Traditional three-level framework apprenticeships in the land-based sector comprise Level 2 (intermediate), Level 3 (advanced) and a limited number at Level 4 (higher).
These frameworks still exist, but reforms recommended by the 2012 independent Richard Review are beginning to bring big changes.
For the past two years, employer-led panels have been acting on the reforms, developing what are known as “trailblazer” apprenticeships. These introduce standards that are more relevant to employers and have a more rigorous end-point assessment.
The panels have set down the knowledge, skills – and, for the first time, behavioural standards – they will expect of apprentices to make sure they can quickly slot into the workplace.
A trailblazer apprenticeship in land-based service engineering (Level 3) was rolled out in September 2017 and more are expected to follow in the new year, including stockperson (Level 2), crop technician (Level 3) and packhouse line leader (Level 3).
The days when apprenticeships were viewed as something for less academic students are also long gone.
Although it isn’t yet possible to study for a degree-level apprenticeship in agriculture, plans are in motion to make this a reality.
Degree-level apprenticeships are already available in some related fields.
For example, poultrymeat company Moy Park is working in partnership with the National Centre for Food Manufacturing at the University of Lincoln and Nottingham Trent University to deliver a four-year, degree-level apprenticeship in food science technology.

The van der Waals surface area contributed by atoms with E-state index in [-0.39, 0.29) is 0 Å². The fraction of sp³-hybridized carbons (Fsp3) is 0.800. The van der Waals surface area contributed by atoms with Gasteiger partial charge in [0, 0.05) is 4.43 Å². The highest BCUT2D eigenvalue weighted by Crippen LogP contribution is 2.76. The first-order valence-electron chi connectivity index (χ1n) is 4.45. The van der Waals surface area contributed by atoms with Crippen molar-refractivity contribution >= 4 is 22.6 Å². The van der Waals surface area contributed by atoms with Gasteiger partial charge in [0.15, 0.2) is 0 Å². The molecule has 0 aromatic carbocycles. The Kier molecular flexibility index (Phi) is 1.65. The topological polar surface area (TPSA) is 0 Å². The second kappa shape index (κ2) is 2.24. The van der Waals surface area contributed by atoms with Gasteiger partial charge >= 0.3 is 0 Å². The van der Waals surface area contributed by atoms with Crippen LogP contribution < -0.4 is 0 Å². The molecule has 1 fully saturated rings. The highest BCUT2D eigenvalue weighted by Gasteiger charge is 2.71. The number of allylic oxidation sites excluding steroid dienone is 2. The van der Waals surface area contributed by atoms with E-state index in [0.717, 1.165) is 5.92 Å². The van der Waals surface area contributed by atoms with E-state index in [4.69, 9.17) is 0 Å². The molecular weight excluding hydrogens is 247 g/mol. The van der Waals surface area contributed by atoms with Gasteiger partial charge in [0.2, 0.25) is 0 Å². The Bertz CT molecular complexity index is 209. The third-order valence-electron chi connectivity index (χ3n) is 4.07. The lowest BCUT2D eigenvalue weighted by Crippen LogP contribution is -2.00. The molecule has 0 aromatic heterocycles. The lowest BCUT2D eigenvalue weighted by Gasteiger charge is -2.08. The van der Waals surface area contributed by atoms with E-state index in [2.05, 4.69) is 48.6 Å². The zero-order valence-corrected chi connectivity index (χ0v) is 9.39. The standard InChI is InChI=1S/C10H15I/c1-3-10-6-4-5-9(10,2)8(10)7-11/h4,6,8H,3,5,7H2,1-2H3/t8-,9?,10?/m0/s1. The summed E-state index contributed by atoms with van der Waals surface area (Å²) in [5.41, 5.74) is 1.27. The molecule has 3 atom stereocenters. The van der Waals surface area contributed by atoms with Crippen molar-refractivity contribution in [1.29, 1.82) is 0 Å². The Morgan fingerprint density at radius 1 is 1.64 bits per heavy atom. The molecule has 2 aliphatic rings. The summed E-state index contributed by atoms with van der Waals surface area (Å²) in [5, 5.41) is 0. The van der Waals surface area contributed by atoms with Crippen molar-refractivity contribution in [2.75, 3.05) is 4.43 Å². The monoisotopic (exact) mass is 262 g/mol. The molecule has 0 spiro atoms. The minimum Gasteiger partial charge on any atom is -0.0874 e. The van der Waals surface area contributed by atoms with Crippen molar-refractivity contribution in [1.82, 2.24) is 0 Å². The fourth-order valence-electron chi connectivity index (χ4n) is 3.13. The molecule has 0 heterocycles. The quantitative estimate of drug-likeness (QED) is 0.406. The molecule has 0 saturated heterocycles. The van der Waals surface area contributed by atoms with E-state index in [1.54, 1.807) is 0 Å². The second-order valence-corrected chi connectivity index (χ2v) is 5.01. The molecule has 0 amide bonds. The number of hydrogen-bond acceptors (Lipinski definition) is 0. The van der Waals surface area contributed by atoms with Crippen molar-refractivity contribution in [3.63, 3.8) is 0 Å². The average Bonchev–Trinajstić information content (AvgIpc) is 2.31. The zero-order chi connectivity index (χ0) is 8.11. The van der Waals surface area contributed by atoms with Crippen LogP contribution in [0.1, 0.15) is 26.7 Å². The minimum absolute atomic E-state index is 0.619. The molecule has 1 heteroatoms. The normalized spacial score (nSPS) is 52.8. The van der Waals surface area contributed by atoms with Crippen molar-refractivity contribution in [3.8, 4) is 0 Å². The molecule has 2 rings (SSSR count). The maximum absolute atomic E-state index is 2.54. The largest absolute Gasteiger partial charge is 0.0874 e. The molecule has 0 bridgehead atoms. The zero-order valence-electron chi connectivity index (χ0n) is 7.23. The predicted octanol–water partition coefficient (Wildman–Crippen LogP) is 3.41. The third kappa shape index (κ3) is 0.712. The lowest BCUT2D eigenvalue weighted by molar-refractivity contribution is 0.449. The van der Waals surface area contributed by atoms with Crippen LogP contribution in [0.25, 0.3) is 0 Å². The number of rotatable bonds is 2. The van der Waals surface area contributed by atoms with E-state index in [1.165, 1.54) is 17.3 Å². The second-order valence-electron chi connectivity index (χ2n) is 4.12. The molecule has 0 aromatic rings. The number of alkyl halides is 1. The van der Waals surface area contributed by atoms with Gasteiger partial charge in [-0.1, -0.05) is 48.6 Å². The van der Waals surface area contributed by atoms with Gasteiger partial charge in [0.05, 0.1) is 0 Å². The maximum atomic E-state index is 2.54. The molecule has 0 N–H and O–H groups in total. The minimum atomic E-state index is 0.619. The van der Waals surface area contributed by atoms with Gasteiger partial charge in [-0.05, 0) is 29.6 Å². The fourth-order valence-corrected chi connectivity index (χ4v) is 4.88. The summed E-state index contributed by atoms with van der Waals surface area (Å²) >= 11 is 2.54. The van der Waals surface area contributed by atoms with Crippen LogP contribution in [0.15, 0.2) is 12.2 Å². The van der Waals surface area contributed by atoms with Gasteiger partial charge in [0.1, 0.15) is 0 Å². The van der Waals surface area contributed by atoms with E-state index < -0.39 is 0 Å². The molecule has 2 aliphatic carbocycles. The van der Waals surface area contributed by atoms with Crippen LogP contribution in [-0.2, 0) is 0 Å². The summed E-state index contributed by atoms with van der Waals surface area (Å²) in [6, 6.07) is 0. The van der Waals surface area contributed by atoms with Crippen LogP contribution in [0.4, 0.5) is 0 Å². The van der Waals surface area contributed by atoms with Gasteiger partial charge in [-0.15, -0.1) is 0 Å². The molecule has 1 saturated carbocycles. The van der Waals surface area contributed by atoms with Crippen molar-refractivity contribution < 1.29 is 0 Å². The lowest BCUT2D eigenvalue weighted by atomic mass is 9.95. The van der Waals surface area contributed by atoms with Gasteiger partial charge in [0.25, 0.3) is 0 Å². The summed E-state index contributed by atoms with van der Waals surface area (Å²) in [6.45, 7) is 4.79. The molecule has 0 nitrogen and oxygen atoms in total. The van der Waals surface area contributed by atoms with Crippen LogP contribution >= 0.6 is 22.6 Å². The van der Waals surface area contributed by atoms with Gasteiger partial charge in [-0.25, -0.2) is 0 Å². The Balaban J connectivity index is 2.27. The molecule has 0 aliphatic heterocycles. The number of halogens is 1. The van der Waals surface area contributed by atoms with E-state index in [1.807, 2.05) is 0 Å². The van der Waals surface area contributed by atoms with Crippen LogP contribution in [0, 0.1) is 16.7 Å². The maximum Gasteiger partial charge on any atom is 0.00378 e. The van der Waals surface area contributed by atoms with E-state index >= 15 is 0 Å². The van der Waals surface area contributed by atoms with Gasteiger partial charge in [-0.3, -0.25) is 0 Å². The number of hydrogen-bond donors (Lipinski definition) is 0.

Case study: ‘I knew I wanted to work outdoors’
Lizzy Tresadern had no experience of the farming industry when she decided to do work experience on a local pig farm.
She had just finished her GCSEs and knew that she didn’t want to stay in full-time education where she was stuck inside all day.
“I didn’t enjoy being inside at school and knew I wanted to work outdoors,” she says.
“Farming was completely new to me and I was really unsure at first, but I found that I loved working with the pigs. A few weeks later I signed up as an apprentice on the same farm.”
Lizzy’s first choice of course was a two-year, Level 2 work-based apprenticeship in agriculture (livestock), which was delivered jointly through her employer, Grange Farm, Latchingdon in Essex, and Writtle University College.
Having successfully completed that, Lizzie – now 18 – is currently working towards a Level 3 apprenticeship in agriculture, but this time she has chosen to take both the arable and livestock options.
At any one time, the family farm she works on is looking after about 1,000 pigs and Lizzie’s job day to day is to help make sure that the stock are happy and healthy, which involves ensuring they are fed, watered and bedded down on clean straw.
She starts each day in the farrowing shed, making sure that any piglets that have been born are safe and well. Once she’s finished in there, she moves on to the shed with the fattening pigs. She also helps out on the farm’s vineyard.
“Every Tuesday I go to college for the whole day and then I am back on the farm for the rest of the week. It’s nice to have the day at college and I have made loads of really good friends there.
“A lot of people I know have gone to college full-time, but I think it has been really good to earn while I have been learning.
“I would definitely recommend an apprenticeship. It just makes more sense to me – you are making money and you aren’t sat down all day and then looking for a job after college. You are straight into the job and can learn as you go. It’s brilliant.”